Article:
Playtime – We simply must find joy and silliness throughout the day. Active fun is the best. The more we move, the fitter we become.

Eating habits – a cat eats only when he’s hungry.

Graceful gaits – Unless it’s playtime, most cats walk slowly and elegantly.

Independence – though wonderful companions, cats aren’t totally dependent on us. There’s nothing more attractive than the self-assuredness and confidence that comes with independence.

Attitude – A cat knows she’s fabulous; you can tell it in everything she does. That mindset – I am fabulous does wonders.

Mystique – We never truly get to know a cat. He keeps a little something of himself to himself – always leaving us wanting more.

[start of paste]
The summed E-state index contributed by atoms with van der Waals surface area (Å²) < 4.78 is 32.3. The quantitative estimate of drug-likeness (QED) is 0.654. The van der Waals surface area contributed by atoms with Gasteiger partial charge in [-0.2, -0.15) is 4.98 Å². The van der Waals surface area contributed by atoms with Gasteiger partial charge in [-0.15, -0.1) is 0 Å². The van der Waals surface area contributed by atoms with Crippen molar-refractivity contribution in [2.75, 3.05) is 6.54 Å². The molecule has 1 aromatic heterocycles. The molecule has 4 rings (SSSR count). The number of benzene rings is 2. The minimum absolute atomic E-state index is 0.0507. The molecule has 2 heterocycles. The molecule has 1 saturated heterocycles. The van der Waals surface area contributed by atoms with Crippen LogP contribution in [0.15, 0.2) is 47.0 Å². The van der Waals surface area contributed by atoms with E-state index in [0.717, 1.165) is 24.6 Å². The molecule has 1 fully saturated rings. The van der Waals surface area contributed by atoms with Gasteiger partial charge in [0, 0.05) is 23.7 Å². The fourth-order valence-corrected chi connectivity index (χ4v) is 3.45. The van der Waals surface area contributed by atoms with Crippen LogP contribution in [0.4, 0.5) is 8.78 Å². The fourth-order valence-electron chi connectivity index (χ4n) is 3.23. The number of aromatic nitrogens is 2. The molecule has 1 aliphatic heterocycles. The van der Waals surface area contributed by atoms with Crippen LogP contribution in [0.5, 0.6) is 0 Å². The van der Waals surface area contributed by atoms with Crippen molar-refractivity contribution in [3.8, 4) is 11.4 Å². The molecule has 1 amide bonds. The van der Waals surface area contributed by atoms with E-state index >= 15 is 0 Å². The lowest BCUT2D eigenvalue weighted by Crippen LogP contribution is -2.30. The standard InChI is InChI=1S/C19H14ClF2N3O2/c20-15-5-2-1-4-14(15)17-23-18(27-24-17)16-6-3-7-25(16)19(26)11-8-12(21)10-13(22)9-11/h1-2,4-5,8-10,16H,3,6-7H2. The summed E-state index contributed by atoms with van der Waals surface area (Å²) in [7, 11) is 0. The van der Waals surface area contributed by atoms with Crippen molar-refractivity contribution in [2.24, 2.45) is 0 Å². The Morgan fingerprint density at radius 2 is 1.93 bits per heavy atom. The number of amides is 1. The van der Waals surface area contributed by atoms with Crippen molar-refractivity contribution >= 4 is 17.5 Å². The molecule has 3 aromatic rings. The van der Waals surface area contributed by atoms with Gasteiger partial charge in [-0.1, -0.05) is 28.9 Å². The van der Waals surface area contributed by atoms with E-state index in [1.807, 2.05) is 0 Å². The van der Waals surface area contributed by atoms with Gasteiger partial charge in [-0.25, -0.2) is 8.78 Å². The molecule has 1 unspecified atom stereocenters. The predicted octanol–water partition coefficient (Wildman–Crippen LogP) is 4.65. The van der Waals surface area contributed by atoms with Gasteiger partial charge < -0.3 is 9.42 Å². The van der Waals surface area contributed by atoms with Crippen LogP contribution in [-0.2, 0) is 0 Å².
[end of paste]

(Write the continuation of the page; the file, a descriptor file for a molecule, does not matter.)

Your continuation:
Of course, for cats these characteristics are innate. We humans must practice them. With such practice, we’ll unleash the magnificent creature that lives within.

Friday, June 19, 2009

Wives and Lovers

Hey! Little Girl
Comb your hair, fix your makeup
Soon he will open the door
Don't think because there's a ring on your finger
You needn't try anymore

I remember years ago a new wife telling me, “Why bother? I’m married now.” I was a kid then, but I recall thinking, “Wow, that’s kind of messed up.” Anyway, it stuck with me, and as I and many of my friends grew up and became wives, I really noticed the trend: once the ring is upon the finger, many women (and men – I’ll get to you fellas in a moment) don’t find it necessary to spiff themselves up any longer.

And this, in my humble opinion, is a true disservice to your significant other and to yourself.